by Sunny Branson, General Manager
As we approach the end of the year, it’s important to take a look back and think about what worked and what didn’t in content creation and marketing communication over the past year. How could things be improved for 2019?
To start, we suggest taking an inventory of your content marketing efforts for the past year. Were you heavy on press releases but light on social media? Were your efforts a bit light in a region where you’re hoping to expand? Were you hitting your key themes for SEO? Were your messages consistent across all communications vehicles?
Taking an inventory of the past year is a great way to start planning for the coming year. Here are some things to think about as you consider your 2019 planning.
- Competitive Positioning
How does the market view you? What are your strengths and weaknesses? Where do you see opportunities … or threats? Are there perceptions that need to be changed? To whom are you losing sales and why?
- Forward-Looking Goals
What are your goals in 2019? Are you looking to penetrate new markets or delve into new regional territories? Will you be launching new products or services? Do you have an acquisition on the horizon? Thinking all this through will help you define your priorities.
Based on these priorities, what events make sense for your business? There are a lot of industry trade shows, but you shouldn’t feel as if you must do all of them. Which ones will help you reach your goals? Once you have identified target events, start thinking about which events warrant content-creation projects, such as a trade show preview document, application note, conference presentation, etc. Will you have big news at show time? If so, perhaps a press conference or one-on-one press meetings are in order.
- Social Media
Where have you seen the best results? What types of posts get the most attention? Are there specific campaigns you could schedule? Are you considering new social media tools? Do you need to change your social media strategy? If you haven’t been active in social media, it might be time to re-evaluate the importance of social media in your overall marketing strategy.
- Media Spending
You might think PR is better than advertising because editorial is more credible, and we would agree. But even with a crack team of PR pros working round-the-clock, you can’t get enough coverage to be everywhere all the time. With paid media, you can. And it doesn’t have to be traditional print advertising. Your media spending could include digital banners on a website or newsletter, an email blast to a subscriber list, a speaking slot resulting from sponsoring a conference, or a webinar you put on with a publication promoting it to its subscribers.
So, think about where you get the most bang for your buck. Should you consider webinars or e-books? What about training sessions or speaking opportunities? All of these options have merits on their own, but an integrated plan comprises a mix of some if not all of those components.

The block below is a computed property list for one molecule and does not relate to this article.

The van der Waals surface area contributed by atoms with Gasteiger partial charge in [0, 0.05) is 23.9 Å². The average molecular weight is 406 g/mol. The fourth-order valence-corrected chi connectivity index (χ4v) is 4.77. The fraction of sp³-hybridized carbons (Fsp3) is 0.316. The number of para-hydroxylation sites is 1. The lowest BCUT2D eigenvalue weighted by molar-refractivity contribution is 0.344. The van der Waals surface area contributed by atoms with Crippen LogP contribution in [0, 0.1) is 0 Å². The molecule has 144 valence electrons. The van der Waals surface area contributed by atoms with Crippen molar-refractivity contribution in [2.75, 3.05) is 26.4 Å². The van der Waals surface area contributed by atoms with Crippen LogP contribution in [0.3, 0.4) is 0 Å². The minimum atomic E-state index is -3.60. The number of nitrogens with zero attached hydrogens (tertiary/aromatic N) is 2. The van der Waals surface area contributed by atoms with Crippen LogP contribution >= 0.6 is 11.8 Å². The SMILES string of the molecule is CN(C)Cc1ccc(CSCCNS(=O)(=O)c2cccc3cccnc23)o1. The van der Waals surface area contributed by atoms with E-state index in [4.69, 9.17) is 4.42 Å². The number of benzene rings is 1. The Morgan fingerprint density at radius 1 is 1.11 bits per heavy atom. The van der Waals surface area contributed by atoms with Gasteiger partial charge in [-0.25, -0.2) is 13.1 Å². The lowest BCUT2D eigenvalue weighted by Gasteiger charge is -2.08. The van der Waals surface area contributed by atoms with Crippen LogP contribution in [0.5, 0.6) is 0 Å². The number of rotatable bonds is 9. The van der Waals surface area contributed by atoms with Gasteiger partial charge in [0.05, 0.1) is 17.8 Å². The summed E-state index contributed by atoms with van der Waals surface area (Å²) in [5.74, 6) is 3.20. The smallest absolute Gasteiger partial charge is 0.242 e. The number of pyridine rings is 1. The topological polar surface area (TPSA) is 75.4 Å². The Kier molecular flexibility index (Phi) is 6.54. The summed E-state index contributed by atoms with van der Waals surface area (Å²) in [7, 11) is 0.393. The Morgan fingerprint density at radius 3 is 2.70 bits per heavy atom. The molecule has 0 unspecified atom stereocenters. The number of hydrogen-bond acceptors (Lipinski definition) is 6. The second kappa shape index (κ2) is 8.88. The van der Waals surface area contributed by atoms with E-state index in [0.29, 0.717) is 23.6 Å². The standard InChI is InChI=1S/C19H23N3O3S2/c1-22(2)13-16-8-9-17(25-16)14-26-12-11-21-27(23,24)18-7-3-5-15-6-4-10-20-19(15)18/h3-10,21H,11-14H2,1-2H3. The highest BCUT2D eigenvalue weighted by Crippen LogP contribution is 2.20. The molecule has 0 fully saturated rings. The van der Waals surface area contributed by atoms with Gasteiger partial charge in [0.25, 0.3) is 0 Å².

Great content shouldn’t live only once. It should be augmented and repurposed everywhere to draw in and engage customers. For example, think of a white paper posted to your website. Take that great content and leverage it everywhere you can by turning it into new marketing tools. A successful marketing campaign takes all kinds of layers: press releases, articles, social media, email marketing, advertising, etc. The endgame is to drive people to your website, where your own inbound marketing and sales efforts can then take over.
If you think we can help your company with 2019 planning, then get in touch. We’ll show you how to strategize, plan, and execute communications that get results.
We’re proud to be among the sponsors of this year’s 4K 4Charity Fun Run at the 2018 SMPTE Annual Technical Conference and Exhibition (SMPTE 2018) in LA. Proceeds from the race, which starts at 7 a.m. on Oct. 24, will benefit the Geena Davis Institute on Gender in Media!
We hope to see you in LA for the conference. We’ll be looking for you at the finish line! Or at one of the many SMPTE 2018 sessions and networking events, if that’s more your cup of tea … or stein of beer … or glass of wine.
by Laila Bishay, Senior Account Manager
One year ago, following in the footsteps of other digital media giants, LinkedIn officially introduced its own video strategy. The ability to share video on LinkedIn is critical because it has emerged as perhaps the most trusted platform for B2B networking, while social media networks such as Facebook have lost some of their appeal for serious business purposes.
User-generated video is an effective way to share information, insights, and perspectives in a direct and engaging manner that is often more personal than written communication, and LinkedIn understands this. The company has made it easy for you to share video through your LinkedIn feed — just upload it from your computer or link to a YouTube video. (Unfortunately, the LinkedIn mobile app does not yet allow you to upload directly from your phone, which makes sharing video on LinkedIn a two-step process if, for example, you are trying to use your phone to record and share video from a trade show floor. But the company says it will address this issue in future updates.)
LinkedIn does, however, give you a growing array of tools for making that content discoverable and for understanding your viewers.